The Badge normally is a two piece, die struck, tombak construction badge with fire gilt and nickel/silver plated finishes. The badge is in the form a gilt washed, vertically oval, embossed, oak-leaf wreath with a national eagle with big out-stretched wings, clutching a canted, swastika in its talons, superimposed to the top center, encompassing a cut-out, „Viking“ style, long boat with full sail, cruising on a separate likeness of a nickel/silver plated, northern portion of the globe. The detailing includes the dragon figurehead and oval shields on the ship, longitude and latitude lines and the embossed outline of Great Britain, Western Europe and North Africa on the globe. The separate globe is attached to the badge by a single, small, dome headed, rivet which is visible on the reverse. The reverse has a soldered, solid, block type hinge, a broad, tapering, vertical pin and a heavy, soldered, retaining catch all intact.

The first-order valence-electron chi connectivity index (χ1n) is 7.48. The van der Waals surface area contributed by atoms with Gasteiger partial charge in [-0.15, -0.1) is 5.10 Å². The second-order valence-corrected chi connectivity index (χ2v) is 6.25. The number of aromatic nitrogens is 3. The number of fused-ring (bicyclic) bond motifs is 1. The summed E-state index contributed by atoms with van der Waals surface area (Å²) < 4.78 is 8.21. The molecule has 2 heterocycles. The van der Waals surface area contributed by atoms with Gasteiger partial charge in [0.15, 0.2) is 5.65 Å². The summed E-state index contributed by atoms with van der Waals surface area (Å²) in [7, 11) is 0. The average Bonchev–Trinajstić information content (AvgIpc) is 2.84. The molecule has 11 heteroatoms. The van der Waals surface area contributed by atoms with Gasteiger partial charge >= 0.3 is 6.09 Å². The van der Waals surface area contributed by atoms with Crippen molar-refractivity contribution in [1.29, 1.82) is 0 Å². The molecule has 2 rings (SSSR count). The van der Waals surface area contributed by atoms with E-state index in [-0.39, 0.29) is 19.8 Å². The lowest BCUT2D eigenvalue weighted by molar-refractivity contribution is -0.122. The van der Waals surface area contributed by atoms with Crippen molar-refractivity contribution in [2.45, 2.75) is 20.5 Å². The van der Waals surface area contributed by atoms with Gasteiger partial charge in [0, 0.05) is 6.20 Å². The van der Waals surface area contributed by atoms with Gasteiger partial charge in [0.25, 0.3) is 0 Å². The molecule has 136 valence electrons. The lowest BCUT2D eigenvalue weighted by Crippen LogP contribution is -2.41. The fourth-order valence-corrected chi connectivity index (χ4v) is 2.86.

There 6 different versions from that Schwerin Badge. We are only looking at Tombak made Badges with Schwerin Berlin marked on the backside. Martin W. was so kind to help me out with backside pictures. Here you see the difference between 3 badges.

Different set up – List of Norm F.

 

But that’s not all, Norm F. made list of all known versions and here is the list.

1 Tombak, aluminum globe, marked, flipped block hinge with dome-head hinge pin on left

2 Tombak, aluminum globe, marked, flipped block hinge with dome-head hinge pin on right

3 Tombak, aluminum globe, marked, flipped block hinge with dome-head hinge pin on right, hand-filed internal margins (without use of standardized trimming tool)